What rules (in making music) needs to be broken?
    I don’t think there are rules! There are guidelines sure, but all that really matter is it sounds good to you and that you like and enjoy what you’re writing!

    How do you record your music?
    I record and mix everything myself in the corner of my living room.. luckily my wife is very understanding of this and supports my music-making shenanigans!

    Whats your take on sampled instruments?
    I love sampled instruments. I use them all the time, I create them myself, and while studying for my Masters my dissertation was focused on how the sampler changed the film score.

    I do not think that it is a matter of picking sampled instruments or live instruments. Both can be used together, on their own, and both can be used in both gigging and studio settings. Samples allow me to create new and unique sounds which I cannot make using a “real” instrument, as well as allow me to play instruments I cannot afford to buy. I live in a small flat, and I wouldn’t have space for a piano even if I could afford one. 

    I do still some things live, and I always record guitars live, but I have used my guitars to create some interesting sampled instruments, such as bowed guitars and ambient pads.

    And the usual question my 7 year old son once asked me:
    Where do all our songs come from?

    If I knew that I would never suffer from writer’s block! But usually some sort of experimentation, or sometimes I just sit down and everything flows easily. Alternatively, if I have been hired for a short film or by a company, it’s amazing how pressure and a deadline can force you to create faster!

    Thank you very much for this Liam!

    For more information about Liam and his music, please check out the following links:
    Twitter / Website / Spotify

  • Behind the piano

    Behind the piano: Ubroe

    A while back I posted about the piano artist and composer Ubroe, and today we get to know the person behind the moniker a bit better!

    What’s your real name? 
    Kristof Van den Bergh

    How did you come up with your artist name?
    I wanted to create a seperate world with this music. So I felt the need for a different name. Something where it’s not clear where the origins are. Ubroe, in the first place, just sounded good to me. On a more spiritual level it is derived form Uw broer, which means Your Brother, in flemish, pointing to the connection that lies between all of us. All brothers and sisters on a certain level. 

    Where are you from? And where do you live?
    I am from Belgium, Born and raised. I grew up between Antwerp and Brussels, and now live my life in Tongeren. The oldest city of Belgium.

    How long have you been playing the piano, and do you play other instruments as well? 
    I believe I started lessons around the age of 8 or 9. I am also a singer and I play guitar. 

    Tell us about how you started playing music. 
    Ever since I remember I was singing, humming, creating music in one way or another. Which drove my brother absolutely mad, sometimes. Understandebly. I have always been drawn to music and as a kid, you don’t ask yourself where the interest comes from. It’s just there. It’s as natural as breathing I guess.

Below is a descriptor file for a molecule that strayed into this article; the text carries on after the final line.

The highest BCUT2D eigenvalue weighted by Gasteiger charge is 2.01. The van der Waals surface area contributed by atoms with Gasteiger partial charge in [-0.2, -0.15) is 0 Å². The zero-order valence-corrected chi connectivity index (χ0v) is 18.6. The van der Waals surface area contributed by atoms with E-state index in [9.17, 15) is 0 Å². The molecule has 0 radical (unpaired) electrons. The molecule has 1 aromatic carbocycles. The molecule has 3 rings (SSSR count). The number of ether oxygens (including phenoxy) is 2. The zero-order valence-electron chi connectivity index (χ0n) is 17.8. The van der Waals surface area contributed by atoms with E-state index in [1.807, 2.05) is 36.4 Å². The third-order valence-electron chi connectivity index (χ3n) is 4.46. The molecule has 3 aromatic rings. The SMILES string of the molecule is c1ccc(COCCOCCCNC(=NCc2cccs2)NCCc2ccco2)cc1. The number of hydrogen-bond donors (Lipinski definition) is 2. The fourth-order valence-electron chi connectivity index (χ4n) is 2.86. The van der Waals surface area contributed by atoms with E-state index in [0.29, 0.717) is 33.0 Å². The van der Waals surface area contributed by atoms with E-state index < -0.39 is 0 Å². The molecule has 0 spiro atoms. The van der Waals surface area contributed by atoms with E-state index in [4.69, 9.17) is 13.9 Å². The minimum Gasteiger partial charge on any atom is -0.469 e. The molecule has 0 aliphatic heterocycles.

How long have you been making piano music?
    I remember playing my first composed piano song on my 10th birthday. I remember clearly, cause none of the invited kids believed I had made it. I was really hurt by that. So much that I kinda went away from making piano music. Although it was always there on the background. A couple of years ago, a seed was planted for solo piano music, and mid 2021 I decided to go for it. I’m just doing what I love and what comes naturally. I am so much enjoying it!

    Tell us something about that moment you realized you could make songs yourself!
    It’s weird, but I knew I could make songs, before I even made my first song. I remember thinking, without having the words to desribe it yet, If I can just find some notes, like a chord. I would be able to sing a melody line on top. that’s what started it.

    What are your favorite artists in this “piano genre”?
    I love my classics like Brahms, Mozart, Beethoven, Chopin and especially Bach. And in the more contemporary genre I am still very much discovering. At this point I like the works of Stephan Moccio.

    Is there one song which you play over and over again as soon as you sit down by a piano?
    There are some “lost melodies” floating around. They just feel so naturally to play.  

    What rules (in making music) needs to be broken?
    For me there are nog rules in making music. I don’t even understand the question 🙂. But in all honesty now I’m older I can say. It really pays of to get to know the basics and foundations of composing music. And when they are understood I would be the first to applaud throwing them away. However I have never felt the need to be a pioneer.

    How do you record your music?
    I have had the priviledge of trying many different ways of recording. And all have there advantages. For me nothing beats the world created in a small room with an instrument and some microphones.

    Whats your take on sampled instruments?
    To me the piano is alive. So nothing beats the real feeling. But I am happy sampled instruments exist and are becoming better and better. I would find it a pitty somebody doesn’t have the chance to express him or herself creatively because of lack of budget. In that way theses sampled instruments can be a good tool.